Thursday, 9 June 2011
'The Domino Machine', or 'Fletcher's Law'
There was this time I was half-running a creative writing group; that’s to say, we’d all turn up but the teacher wouldn’t. So we’d make things up together and hope he showed the next week. There were ten or so of us. A right old mixed bag it was – young guys with big, earnest fringes; ex-plumbers with the grime of the day job still under their nails, super-chirpy extroverts with glitter pens and brand new jotters, and me.
We invented the Domino Machine one night in Wigan of all places, in a badly insulated temporary classroom held together by chewing gum and graffiti.
It started when a bright young kid in a Verve t-shirt scribbled this on the top of his pad: God picks up the phone. It’s the devil making a prank call. We had a laugh at this, and he playfully suggested how difficult it would be to get that sentence into a story.
We made up some more silly sentences – goofing around, wasting time, thinking about maybe going to the pub. Then this idea emerged – I recall it being mine, but then I can’t be trusted, having one of those memories that’s convinced it’s the source of a constant stream of criminally overlooked successes.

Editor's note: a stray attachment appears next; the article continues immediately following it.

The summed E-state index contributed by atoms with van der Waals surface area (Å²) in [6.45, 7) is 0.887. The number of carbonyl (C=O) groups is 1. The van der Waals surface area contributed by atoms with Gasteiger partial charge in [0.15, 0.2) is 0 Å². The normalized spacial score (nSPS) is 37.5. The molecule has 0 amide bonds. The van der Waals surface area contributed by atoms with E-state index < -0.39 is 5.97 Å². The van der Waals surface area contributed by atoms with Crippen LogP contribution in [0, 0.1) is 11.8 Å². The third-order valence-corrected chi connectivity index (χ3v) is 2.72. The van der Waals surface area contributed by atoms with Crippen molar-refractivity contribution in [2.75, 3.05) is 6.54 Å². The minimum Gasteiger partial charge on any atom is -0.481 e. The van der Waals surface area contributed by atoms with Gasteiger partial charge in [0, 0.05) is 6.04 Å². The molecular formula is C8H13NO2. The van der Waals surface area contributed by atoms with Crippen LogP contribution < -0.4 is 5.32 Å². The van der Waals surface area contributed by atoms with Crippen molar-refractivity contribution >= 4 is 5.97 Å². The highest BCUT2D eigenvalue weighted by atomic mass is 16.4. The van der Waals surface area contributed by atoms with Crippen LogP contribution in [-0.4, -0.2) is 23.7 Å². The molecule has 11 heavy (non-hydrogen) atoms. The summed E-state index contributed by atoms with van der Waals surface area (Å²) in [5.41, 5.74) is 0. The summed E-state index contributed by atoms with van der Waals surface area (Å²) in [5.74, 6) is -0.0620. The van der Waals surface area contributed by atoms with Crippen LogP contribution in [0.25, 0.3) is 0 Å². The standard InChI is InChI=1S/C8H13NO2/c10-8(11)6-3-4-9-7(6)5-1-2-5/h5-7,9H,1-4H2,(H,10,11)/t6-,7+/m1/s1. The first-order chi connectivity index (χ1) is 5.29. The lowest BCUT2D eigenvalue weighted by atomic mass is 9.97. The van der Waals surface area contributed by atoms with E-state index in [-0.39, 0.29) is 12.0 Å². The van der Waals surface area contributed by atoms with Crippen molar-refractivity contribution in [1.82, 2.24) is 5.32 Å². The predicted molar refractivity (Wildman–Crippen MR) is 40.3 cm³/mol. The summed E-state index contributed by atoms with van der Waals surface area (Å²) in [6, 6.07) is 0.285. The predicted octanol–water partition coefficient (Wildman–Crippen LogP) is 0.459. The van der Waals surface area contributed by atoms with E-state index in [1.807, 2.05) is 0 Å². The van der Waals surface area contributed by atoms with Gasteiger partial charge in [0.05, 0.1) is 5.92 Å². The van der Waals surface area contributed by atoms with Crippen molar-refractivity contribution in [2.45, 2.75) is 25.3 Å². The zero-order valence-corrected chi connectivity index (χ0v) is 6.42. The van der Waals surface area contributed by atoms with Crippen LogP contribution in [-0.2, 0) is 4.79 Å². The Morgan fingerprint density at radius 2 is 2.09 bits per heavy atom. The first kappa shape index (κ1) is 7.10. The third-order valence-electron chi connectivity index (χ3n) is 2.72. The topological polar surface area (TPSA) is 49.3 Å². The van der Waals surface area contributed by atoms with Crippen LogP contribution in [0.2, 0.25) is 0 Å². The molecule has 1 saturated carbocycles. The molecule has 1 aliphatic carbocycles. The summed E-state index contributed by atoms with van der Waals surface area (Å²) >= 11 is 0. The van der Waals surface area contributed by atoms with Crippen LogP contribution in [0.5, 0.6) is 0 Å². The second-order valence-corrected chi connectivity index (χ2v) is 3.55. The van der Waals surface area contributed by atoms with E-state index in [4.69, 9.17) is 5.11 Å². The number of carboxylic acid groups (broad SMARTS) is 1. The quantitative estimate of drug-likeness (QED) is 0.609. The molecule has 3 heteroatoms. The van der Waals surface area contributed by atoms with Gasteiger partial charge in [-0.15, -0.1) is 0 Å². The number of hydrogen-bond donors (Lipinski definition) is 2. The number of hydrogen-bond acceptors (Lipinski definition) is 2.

“We generate a whole bunch of these lines” I said, my audience awed by my brilliance the way I remember it, “and we each choose three. One represents the problem; one the conflict; one the resolution. We stitch them together into a whole anthology of mad stories.”
I thought I was a real big shot, though I later learnt this is a pretty standard activity – the stuff of creative writing groups up and down the country; so often the way with my ideas. We generated 33 lines on the first go. Someone suggested we call it the Domino Machine, though I can’t remember why.
What I do recall, though, is unravelling those screwed up strips of paper to see what I’d got. Flattening them out against my notebook. The room was full of laughter. People grinned or groaned or spontaneously shrieked at the stupidity of it all. There was a real joy and pleasure to be had in the collisions that happened when your lines revealed themselves. There was a lot of jovial “Who the hell wrote this one?” and “What does this say?” or “What’s this word mean?” and so on.
I remember well some of the lines people had to work with that night; ‘There’s a bear in your garage’, ‘At the bottom of a well, an object glinting in the dark’; one woman in particular puzzled by ‘A fit lad gives you a wedgie’ (“commonly featured in popular works as a form of low comedy” says Wikipedia.) And I recall too that my story had to open with a preposterous scene in which ‘A block of frozen urine falls from the sky.’ The writer had helpfully added in brackets, ‘It’s from a passing airplane.’
That story wasn’t one of my better efforts. But I remember the Domino Machine with some fondness nevertheless. Media types often refer to Chandler’s Law, coined from Raymond Chandler’s oft-repeated advice; "When in doubt, have a man come through a door with a gun in his hand" – an idea very much in the spirit of the Domino Machine.
And for the record - I’d like us all to think of the frozen urine thing as Fletcher’s Law.